You argue, all the time. Both of you are moody, tired of fighting, yet you continue to walk all over him. You start wondering if he’s lying to you because he’s going out and not coming home. Is he cheating on you?

Things have changed, and all of a sudden seven years have passed. You’re due to get married in just over a month and suddenly he pulls the pin.

He wants out, and you feel your world crumbling around you.

He tells you he’s fallen out of love with you and that’s it. You’re done, and you don’t know what to do.

You think you’ll never find such a kind hearted person again, and you’re scared. You’re scared you’re 26-years-old and you’ve spent seven years with someone who wanted different things to you.

How could you be so blind?

You realise you need to make some changes. Big ones.

So you travel. You live your life.

You experience things you’ve never experienced.
You study.
You work on your faults, and you feel that you’re a “better person”.

Then you start to think about what you want in life, and the type of person you want to spend your life with.

The scariest realisation you come to terms with, is the fact you need someone like your father. Someone who is easygoing, has a big heart, is hardworking, but won’t let you walk over them and won’t let you be a moody brat. You think of everything you want and need in a person.

THE ONE

A year goes by and it’s a few days from Christmas.

You go to a party with one of your best friends and you meet a guy. He’s tall, charming, incredibly charismatic, and most of all – he’s hilarious. He’s a conversationalist, is confident, and you realise he really doesn’t give two tosses if you don’t like him. That throws you a bit, and intrigues you even more.

You can tell he’s genuine, and you feel at ease talking to him. He’s a babe, and you find yourself wanting to know more about him.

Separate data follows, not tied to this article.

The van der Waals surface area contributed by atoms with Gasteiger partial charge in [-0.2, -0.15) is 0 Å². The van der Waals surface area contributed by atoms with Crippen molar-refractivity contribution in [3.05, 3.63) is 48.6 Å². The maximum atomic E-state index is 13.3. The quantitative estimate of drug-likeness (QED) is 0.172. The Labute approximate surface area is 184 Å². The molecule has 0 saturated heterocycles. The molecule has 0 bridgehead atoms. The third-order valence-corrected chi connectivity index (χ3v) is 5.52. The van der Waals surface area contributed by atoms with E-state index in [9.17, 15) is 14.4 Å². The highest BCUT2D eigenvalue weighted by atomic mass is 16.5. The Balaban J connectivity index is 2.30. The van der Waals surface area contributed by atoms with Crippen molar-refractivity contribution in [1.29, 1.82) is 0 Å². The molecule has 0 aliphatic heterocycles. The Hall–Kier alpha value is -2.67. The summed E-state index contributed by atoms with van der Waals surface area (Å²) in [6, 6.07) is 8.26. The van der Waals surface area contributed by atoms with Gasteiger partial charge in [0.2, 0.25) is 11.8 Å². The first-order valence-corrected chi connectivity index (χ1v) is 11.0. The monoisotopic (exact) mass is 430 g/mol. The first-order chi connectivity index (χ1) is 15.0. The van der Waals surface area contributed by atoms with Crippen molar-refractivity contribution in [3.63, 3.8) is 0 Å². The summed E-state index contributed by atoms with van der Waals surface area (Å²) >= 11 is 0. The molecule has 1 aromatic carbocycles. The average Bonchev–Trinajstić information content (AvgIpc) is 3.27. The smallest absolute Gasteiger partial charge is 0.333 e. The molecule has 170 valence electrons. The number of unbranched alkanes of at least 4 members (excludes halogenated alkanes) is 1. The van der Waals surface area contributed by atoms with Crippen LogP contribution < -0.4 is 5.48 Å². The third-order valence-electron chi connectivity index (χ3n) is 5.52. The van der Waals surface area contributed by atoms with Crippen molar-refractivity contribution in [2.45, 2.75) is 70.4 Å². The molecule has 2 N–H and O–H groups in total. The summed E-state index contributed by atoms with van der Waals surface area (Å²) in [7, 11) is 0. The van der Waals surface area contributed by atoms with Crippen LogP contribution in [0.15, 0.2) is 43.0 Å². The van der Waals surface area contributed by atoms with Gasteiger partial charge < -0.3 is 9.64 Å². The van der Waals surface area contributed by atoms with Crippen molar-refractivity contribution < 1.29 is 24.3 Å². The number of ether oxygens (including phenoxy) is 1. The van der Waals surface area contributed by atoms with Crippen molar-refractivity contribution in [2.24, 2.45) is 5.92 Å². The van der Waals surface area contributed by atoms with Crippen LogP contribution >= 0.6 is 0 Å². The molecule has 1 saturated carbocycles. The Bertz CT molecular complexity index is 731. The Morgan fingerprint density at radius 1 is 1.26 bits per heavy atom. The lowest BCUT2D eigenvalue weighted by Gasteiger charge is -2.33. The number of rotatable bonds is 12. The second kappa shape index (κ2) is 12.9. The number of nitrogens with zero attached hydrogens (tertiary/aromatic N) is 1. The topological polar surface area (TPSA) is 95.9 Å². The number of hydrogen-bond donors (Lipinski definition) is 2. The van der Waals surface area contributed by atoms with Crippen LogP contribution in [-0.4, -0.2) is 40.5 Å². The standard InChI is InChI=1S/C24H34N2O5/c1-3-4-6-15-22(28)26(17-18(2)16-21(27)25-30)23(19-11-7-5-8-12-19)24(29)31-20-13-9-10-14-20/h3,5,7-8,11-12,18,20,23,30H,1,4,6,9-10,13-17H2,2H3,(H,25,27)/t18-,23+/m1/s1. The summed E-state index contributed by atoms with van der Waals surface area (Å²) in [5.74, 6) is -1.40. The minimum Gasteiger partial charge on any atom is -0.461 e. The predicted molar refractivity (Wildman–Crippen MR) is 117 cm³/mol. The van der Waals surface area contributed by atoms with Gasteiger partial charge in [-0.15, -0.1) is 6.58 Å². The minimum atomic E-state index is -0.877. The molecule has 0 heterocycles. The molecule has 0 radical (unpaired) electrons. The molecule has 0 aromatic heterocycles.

One week goes by and you’re inseparable.

He takes you out, he’s a gentleman, and you love spending time with him. He’s hardworking and kind, but you quickly learn that he’s certainly no pushover.

Things are going well but you’re scared.

You realise you don’t want to spend another seven years with someone without knowing what they want in life. So you ask some big questions. 

You feel a bit crazy doing this but you know that if he doesn’t want the same things in life as you, then you need to move on. Thankfully he does, and although you’re scared it’s all happening too fast, you move in together after just a few short months.

Everything is going well so you start to worry that it’s too good to be true.

You’re worried. You’ve had a few long term relationships and they’ve all ended up pear shaped – either with lies, drugs, or your attitude getting the best of you.

Naturally your insecurities start to surface.

You’re worried that he’ll lie to you. You’re petrified that you’ll spend years with a guy only to find that he doesn’t love you or that he wants different things in life. He tells you to stop having hypothetical arguments and you realise he’s not like the others.

He’s entirely different from the other men you’ve had relationships with, and you trust him. He has all the qualities you want in a partner, and more.

A year passes and you’re engaged.
Another flies by and you get married.
Then you make the ultimate commitment – you have a child together.

Your love for him grows even stronger as you see how much of an amazing father he is.

He’s your rock and your best friend.
He challenges you, and he makes you a better person.
You grow together, and you laugh every day.

You’re incredibly happy, and he’s your everything.

Then you realise that he has all the same qualities that your father has, those qualities you searched for a few years ago. And you smile, because, after all of the weeds, you’ve finally found your wildflower. 

ABOUT THE AUTHOR

Kylie is a survivor. She’s endured events that no-one should have to experience. That’s why she wants to share her story; to help other women live beyond their pain so that they too can take control of their life, and live the life they deserve.